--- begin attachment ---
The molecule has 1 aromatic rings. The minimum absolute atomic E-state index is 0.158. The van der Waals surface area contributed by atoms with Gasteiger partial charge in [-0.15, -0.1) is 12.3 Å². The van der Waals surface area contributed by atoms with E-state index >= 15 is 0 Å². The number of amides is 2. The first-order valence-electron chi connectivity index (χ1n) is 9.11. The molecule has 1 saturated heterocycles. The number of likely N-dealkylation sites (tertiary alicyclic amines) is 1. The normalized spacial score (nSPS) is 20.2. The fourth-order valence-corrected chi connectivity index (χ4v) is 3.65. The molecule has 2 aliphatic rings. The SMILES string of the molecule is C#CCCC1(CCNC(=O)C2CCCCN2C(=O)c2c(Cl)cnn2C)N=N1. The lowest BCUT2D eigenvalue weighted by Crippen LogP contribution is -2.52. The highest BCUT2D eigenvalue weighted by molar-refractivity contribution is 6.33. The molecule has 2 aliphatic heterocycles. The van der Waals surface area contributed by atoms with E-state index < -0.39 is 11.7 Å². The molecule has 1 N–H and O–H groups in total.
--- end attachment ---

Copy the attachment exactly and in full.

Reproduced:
The molecule has 1 aromatic rings. The minimum absolute atomic E-state index is 0.158. The van der Waals surface area contributed by atoms with Gasteiger partial charge in [-0.15, -0.1) is 12.3 Å². The van der Waals surface area contributed by atoms with E-state index >= 15 is 0 Å². The number of amides is 2. The first-order valence-electron chi connectivity index (χ1n) is 9.11. The molecule has 1 saturated heterocycles. The number of likely N-dealkylation sites (tertiary alicyclic amines) is 1. The normalized spacial score (nSPS) is 20.2. The fourth-order valence-corrected chi connectivity index (χ4v) is 3.65. The molecule has 2 aliphatic rings. The SMILES string of the molecule is C#CCCC1(CCNC(=O)C2CCCCN2C(=O)c2c(Cl)cnn2C)N=N1. The lowest BCUT2D eigenvalue weighted by Crippen LogP contribution is -2.52. The highest BCUT2D eigenvalue weighted by molar-refractivity contribution is 6.33. The molecule has 2 aliphatic heterocycles. The van der Waals surface area contributed by atoms with E-state index < -0.39 is 11.7 Å². The molecule has 1 N–H and O–H groups in total.